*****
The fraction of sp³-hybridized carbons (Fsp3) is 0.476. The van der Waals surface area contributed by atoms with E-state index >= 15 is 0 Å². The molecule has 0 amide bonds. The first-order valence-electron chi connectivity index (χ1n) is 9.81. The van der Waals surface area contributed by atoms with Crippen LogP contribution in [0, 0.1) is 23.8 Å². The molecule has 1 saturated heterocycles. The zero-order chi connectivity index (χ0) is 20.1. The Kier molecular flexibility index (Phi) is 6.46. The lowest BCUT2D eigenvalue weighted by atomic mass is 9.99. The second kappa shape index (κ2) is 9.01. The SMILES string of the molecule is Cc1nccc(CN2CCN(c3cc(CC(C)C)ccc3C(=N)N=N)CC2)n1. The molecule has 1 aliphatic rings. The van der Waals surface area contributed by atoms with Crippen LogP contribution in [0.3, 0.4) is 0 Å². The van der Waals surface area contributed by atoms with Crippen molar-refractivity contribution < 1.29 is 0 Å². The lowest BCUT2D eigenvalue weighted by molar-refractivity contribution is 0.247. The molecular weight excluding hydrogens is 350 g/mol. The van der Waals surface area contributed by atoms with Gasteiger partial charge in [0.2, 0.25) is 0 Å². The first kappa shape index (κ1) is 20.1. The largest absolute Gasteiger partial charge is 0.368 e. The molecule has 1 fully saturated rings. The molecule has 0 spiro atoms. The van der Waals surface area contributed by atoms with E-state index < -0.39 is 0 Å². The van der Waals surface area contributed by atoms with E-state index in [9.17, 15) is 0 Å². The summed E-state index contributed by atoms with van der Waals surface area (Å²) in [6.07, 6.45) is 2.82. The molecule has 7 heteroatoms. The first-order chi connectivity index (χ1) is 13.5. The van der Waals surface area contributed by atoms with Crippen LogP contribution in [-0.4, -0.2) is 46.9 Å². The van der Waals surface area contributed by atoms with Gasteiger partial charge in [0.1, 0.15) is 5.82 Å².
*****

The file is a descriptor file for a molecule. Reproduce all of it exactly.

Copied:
The fraction of sp³-hybridized carbons (Fsp3) is 0.476. The van der Waals surface area contributed by atoms with E-state index >= 15 is 0 Å². The molecule has 0 amide bonds. The first-order valence-electron chi connectivity index (χ1n) is 9.81. The van der Waals surface area contributed by atoms with Crippen LogP contribution in [0, 0.1) is 23.8 Å². The molecule has 1 saturated heterocycles. The zero-order chi connectivity index (χ0) is 20.1. The Kier molecular flexibility index (Phi) is 6.46. The lowest BCUT2D eigenvalue weighted by atomic mass is 9.99. The second kappa shape index (κ2) is 9.01. The SMILES string of the molecule is Cc1nccc(CN2CCN(c3cc(CC(C)C)ccc3C(=N)N=N)CC2)n1. The molecule has 1 aliphatic rings. The van der Waals surface area contributed by atoms with Crippen LogP contribution in [0.3, 0.4) is 0 Å². The van der Waals surface area contributed by atoms with Crippen molar-refractivity contribution < 1.29 is 0 Å². The lowest BCUT2D eigenvalue weighted by molar-refractivity contribution is 0.247. The molecular weight excluding hydrogens is 350 g/mol. The van der Waals surface area contributed by atoms with Gasteiger partial charge in [0.2, 0.25) is 0 Å². The first kappa shape index (κ1) is 20.1. The largest absolute Gasteiger partial charge is 0.368 e. The molecule has 1 fully saturated rings. The molecule has 0 spiro atoms. The van der Waals surface area contributed by atoms with E-state index < -0.39 is 0 Å². The van der Waals surface area contributed by atoms with E-state index in [9.17, 15) is 0 Å². The summed E-state index contributed by atoms with van der Waals surface area (Å²) in [6.07, 6.45) is 2.82. The molecule has 7 heteroatoms. The first-order chi connectivity index (χ1) is 13.5. The van der Waals surface area contributed by atoms with Crippen LogP contribution in [-0.4, -0.2) is 46.9 Å². The van der Waals surface area contributed by atoms with Gasteiger partial charge in [0.1, 0.15) is 5.82 Å².